So, for many, they just worry about hard bounces because those are the ones they can get in trouble with concerning the big mail providers. I would recommend just ignoring the soft bounce recording but it is up to your companies conventions.
BTW: Hotmail just got transformed to a new mail service called OUTLOOK.COM. We will be following this change to see how it affects our customer's deliver ability so check back over the next few weeks.
Bounced email is a subject that comes up very often in our tech support department. In this blog we will try to define all the aspects of email bounced and how to deal with them. But first we need a reason...
Dealing with bounced emails is very important. Many times bounced emails are just ignored because it does not "cost" anything to just keep sending to the same email addresses. The problem is that many mail providers like AOL, Hotmail, Gmail are all sensitive to emails sent to them that do not exist. For instance, if you are sending 1000 emails to AOL addresses and hundreds of them does not exist, AOL will consider you a spammer because you are not a "good citizen" and will at some point not allow your SMTP server to send ANY more email to them. When you do this to all the major email providers all the time you can see why many of the emails you send out will just not make it to the REAL end users. So overall, you need to deal with bounces to keep your reputation clean.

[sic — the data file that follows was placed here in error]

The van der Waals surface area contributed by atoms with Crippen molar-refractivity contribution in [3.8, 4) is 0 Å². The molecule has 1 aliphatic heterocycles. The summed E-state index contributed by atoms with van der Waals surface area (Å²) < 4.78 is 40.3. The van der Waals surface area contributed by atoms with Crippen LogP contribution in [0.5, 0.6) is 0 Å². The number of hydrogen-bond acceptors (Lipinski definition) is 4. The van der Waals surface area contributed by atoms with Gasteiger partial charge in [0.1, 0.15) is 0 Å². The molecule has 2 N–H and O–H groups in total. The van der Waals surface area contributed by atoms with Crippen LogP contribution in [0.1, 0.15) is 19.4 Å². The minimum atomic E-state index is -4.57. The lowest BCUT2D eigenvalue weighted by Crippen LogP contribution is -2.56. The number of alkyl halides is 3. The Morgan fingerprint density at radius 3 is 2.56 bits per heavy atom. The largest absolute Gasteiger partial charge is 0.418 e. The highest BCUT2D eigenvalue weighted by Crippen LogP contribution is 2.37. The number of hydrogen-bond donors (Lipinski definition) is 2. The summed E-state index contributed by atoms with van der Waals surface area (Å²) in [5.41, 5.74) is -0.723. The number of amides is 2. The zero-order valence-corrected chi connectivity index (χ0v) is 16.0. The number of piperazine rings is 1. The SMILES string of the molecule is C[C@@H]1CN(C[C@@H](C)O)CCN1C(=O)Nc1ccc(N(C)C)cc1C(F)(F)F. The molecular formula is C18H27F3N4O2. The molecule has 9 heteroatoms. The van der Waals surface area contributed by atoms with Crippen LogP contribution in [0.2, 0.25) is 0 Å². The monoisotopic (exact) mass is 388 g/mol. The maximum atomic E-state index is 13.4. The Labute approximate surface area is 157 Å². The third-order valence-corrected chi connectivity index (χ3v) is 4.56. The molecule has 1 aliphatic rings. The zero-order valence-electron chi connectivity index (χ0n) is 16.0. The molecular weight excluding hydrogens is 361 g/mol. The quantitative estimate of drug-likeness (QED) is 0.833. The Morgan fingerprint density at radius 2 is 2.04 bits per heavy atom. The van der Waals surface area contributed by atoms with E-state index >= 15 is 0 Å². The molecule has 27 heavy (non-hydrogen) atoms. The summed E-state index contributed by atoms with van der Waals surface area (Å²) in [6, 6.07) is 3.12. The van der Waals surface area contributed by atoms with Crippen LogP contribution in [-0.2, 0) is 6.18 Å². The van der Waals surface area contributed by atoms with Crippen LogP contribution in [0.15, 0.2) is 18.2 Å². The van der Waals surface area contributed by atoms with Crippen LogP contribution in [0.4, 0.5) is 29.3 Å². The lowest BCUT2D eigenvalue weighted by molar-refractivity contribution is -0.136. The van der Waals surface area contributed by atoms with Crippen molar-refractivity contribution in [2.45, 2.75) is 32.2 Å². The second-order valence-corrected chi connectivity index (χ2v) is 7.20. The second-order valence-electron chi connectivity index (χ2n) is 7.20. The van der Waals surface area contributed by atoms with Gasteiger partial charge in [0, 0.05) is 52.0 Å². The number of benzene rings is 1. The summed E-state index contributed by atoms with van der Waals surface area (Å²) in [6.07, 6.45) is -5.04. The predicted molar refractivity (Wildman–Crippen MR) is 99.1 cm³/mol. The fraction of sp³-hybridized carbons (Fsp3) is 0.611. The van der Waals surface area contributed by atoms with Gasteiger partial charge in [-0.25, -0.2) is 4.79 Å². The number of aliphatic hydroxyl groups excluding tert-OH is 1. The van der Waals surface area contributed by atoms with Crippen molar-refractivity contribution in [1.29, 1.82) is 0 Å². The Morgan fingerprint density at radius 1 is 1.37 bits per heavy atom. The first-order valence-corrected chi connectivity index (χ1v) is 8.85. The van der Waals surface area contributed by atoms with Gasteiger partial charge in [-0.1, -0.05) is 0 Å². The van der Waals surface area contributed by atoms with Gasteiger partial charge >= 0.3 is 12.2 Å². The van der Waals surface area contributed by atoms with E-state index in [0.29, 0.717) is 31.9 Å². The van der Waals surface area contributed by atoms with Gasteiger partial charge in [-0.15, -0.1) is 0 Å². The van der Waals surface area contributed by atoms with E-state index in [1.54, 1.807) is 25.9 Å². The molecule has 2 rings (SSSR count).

As explained in a previous blog, bounces can happen immediately or delayed. Immediate bounces happen when your SMTP server rejects the email the instant it is submitted. These records can be marked as "bad" in Campaign Enterprise and then you would filter these addresses on the next send or just delete them completely. The delayed bounced emails are the tricky ones. Here is how a bounce is generated:
1. You send an email using your SMTP server
2. You SMTP server verifies the format of the email address and accepts the email message into it's queue